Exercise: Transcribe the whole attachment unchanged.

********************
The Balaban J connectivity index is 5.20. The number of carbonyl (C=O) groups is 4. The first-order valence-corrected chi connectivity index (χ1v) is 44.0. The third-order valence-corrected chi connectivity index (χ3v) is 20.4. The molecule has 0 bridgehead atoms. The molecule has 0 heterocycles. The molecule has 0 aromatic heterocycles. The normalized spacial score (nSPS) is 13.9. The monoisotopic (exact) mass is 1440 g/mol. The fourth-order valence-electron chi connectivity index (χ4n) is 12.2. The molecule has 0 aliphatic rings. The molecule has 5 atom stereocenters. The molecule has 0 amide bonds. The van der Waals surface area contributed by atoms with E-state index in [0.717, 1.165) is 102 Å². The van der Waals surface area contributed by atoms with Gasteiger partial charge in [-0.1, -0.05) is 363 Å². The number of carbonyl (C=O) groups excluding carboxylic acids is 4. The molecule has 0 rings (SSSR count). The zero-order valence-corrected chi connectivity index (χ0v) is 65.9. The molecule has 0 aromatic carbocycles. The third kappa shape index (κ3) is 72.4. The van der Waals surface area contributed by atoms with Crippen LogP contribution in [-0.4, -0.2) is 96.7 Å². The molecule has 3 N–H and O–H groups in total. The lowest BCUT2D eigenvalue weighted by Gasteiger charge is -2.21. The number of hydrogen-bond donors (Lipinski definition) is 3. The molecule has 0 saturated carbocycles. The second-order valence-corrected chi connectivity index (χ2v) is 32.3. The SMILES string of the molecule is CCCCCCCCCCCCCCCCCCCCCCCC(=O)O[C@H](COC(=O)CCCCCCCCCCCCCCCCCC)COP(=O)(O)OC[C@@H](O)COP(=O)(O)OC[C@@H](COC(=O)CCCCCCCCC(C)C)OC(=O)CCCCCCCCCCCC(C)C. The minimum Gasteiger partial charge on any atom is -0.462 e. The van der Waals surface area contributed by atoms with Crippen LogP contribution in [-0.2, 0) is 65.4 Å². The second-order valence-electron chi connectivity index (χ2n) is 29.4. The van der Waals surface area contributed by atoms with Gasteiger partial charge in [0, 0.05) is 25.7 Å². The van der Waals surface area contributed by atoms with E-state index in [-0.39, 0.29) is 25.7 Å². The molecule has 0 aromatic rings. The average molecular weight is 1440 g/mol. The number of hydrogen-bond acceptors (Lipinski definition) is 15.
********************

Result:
The Balaban J connectivity index is 5.20. The number of carbonyl (C=O) groups is 4. The first-order valence-corrected chi connectivity index (χ1v) is 44.0. The third-order valence-corrected chi connectivity index (χ3v) is 20.4. The molecule has 0 bridgehead atoms. The molecule has 0 heterocycles. The molecule has 0 aromatic heterocycles. The normalized spacial score (nSPS) is 13.9. The monoisotopic (exact) mass is 1440 g/mol. The fourth-order valence-electron chi connectivity index (χ4n) is 12.2. The molecule has 0 aliphatic rings. The molecule has 5 atom stereocenters. The molecule has 0 amide bonds. The van der Waals surface area contributed by atoms with E-state index in [0.717, 1.165) is 102 Å². The van der Waals surface area contributed by atoms with Gasteiger partial charge in [-0.1, -0.05) is 363 Å². The number of carbonyl (C=O) groups excluding carboxylic acids is 4. The molecule has 0 rings (SSSR count). The zero-order valence-corrected chi connectivity index (χ0v) is 65.9. The molecule has 0 aromatic carbocycles. The third kappa shape index (κ3) is 72.4. The van der Waals surface area contributed by atoms with Crippen LogP contribution in [-0.4, -0.2) is 96.7 Å². The molecule has 3 N–H and O–H groups in total. The lowest BCUT2D eigenvalue weighted by Gasteiger charge is -2.21. The number of hydrogen-bond donors (Lipinski definition) is 3. The molecule has 0 saturated carbocycles. The second-order valence-corrected chi connectivity index (χ2v) is 32.3. The SMILES string of the molecule is CCCCCCCCCCCCCCCCCCCCCCCC(=O)O[C@H](COC(=O)CCCCCCCCCCCCCCCCCC)COP(=O)(O)OC[C@@H](O)COP(=O)(O)OC[C@@H](COC(=O)CCCCCCCCC(C)C)OC(=O)CCCCCCCCCCCC(C)C. The minimum Gasteiger partial charge on any atom is -0.462 e. The van der Waals surface area contributed by atoms with Crippen LogP contribution in [-0.2, 0) is 65.4 Å². The second-order valence-electron chi connectivity index (χ2n) is 29.4. The van der Waals surface area contributed by atoms with Gasteiger partial charge in [0, 0.05) is 25.7 Å². The van der Waals surface area contributed by atoms with E-state index in [-0.39, 0.29) is 25.7 Å². The molecule has 0 aromatic rings. The average molecular weight is 1440 g/mol. The number of hydrogen-bond acceptors (Lipinski definition) is 15.